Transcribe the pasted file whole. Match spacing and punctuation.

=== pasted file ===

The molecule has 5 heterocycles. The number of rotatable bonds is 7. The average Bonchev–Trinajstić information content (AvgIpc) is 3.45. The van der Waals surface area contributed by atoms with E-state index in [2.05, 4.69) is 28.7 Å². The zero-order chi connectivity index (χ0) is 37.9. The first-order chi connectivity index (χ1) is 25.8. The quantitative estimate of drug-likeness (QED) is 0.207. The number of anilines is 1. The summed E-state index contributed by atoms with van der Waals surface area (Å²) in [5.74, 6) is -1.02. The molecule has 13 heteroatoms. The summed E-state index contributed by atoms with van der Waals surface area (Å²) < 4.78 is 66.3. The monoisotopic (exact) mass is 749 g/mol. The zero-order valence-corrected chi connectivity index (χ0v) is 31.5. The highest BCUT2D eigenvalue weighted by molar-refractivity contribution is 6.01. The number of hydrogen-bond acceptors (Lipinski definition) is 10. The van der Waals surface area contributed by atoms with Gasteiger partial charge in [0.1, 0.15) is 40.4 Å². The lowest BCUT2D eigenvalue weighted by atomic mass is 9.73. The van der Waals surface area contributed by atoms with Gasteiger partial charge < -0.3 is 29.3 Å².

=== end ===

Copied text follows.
The molecule has 5 heterocycles. The number of rotatable bonds is 7. The average Bonchev–Trinajstić information content (AvgIpc) is 3.45. The van der Waals surface area contributed by atoms with E-state index in [2.05, 4.69) is 28.7 Å². The zero-order chi connectivity index (χ0) is 37.9. The first-order chi connectivity index (χ1) is 25.8. The quantitative estimate of drug-likeness (QED) is 0.207. The number of anilines is 1. The summed E-state index contributed by atoms with van der Waals surface area (Å²) in [5.74, 6) is -1.02. The molecule has 13 heteroatoms. The summed E-state index contributed by atoms with van der Waals surface area (Å²) < 4.78 is 66.3. The monoisotopic (exact) mass is 749 g/mol. The zero-order valence-corrected chi connectivity index (χ0v) is 31.5. The highest BCUT2D eigenvalue weighted by molar-refractivity contribution is 6.01. The number of hydrogen-bond acceptors (Lipinski definition) is 10. The van der Waals surface area contributed by atoms with Gasteiger partial charge in [0.1, 0.15) is 40.4 Å². The lowest BCUT2D eigenvalue weighted by atomic mass is 9.73. The van der Waals surface area contributed by atoms with Gasteiger partial charge < -0.3 is 29.3 Å².